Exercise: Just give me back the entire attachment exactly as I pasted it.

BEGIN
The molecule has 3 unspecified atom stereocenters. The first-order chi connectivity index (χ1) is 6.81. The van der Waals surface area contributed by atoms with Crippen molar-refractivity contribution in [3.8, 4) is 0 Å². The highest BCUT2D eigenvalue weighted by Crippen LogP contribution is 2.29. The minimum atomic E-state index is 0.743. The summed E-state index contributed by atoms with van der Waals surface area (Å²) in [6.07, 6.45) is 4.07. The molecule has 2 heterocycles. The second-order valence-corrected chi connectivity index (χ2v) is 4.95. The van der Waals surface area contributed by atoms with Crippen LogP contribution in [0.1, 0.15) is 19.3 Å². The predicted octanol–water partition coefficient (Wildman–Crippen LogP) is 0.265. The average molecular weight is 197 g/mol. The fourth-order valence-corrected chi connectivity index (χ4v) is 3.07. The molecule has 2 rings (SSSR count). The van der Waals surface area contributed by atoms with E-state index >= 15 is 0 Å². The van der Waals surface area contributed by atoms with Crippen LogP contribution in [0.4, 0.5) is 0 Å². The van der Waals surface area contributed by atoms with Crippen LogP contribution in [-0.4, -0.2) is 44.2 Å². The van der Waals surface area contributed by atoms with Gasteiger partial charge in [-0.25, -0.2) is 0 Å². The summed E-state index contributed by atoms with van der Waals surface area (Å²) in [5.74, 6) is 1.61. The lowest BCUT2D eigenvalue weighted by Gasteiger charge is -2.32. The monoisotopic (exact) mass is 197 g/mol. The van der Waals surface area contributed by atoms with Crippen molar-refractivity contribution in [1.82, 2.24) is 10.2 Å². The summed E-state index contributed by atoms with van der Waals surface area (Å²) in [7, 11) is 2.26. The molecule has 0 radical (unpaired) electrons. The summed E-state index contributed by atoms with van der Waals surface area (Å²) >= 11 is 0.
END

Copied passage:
The molecule has 3 unspecified atom stereocenters. The first-order chi connectivity index (χ1) is 6.81. The van der Waals surface area contributed by atoms with Crippen molar-refractivity contribution in [3.8, 4) is 0 Å². The highest BCUT2D eigenvalue weighted by Crippen LogP contribution is 2.29. The minimum atomic E-state index is 0.743. The summed E-state index contributed by atoms with van der Waals surface area (Å²) in [6.07, 6.45) is 4.07. The molecule has 2 heterocycles. The second-order valence-corrected chi connectivity index (χ2v) is 4.95. The van der Waals surface area contributed by atoms with Crippen LogP contribution in [0.1, 0.15) is 19.3 Å². The predicted octanol–water partition coefficient (Wildman–Crippen LogP) is 0.265. The average molecular weight is 197 g/mol. The fourth-order valence-corrected chi connectivity index (χ4v) is 3.07. The molecule has 2 rings (SSSR count). The van der Waals surface area contributed by atoms with E-state index >= 15 is 0 Å². The van der Waals surface area contributed by atoms with Crippen LogP contribution in [0.4, 0.5) is 0 Å². The van der Waals surface area contributed by atoms with Crippen LogP contribution in [-0.4, -0.2) is 44.2 Å². The van der Waals surface area contributed by atoms with Gasteiger partial charge in [-0.25, -0.2) is 0 Å². The summed E-state index contributed by atoms with van der Waals surface area (Å²) in [5.74, 6) is 1.61. The lowest BCUT2D eigenvalue weighted by Gasteiger charge is -2.32. The monoisotopic (exact) mass is 197 g/mol. The van der Waals surface area contributed by atoms with Crippen molar-refractivity contribution in [1.82, 2.24) is 10.2 Å². The summed E-state index contributed by atoms with van der Waals surface area (Å²) in [7, 11) is 2.26. The molecule has 0 radical (unpaired) electrons. The summed E-state index contributed by atoms with van der Waals surface area (Å²) >= 11 is 0.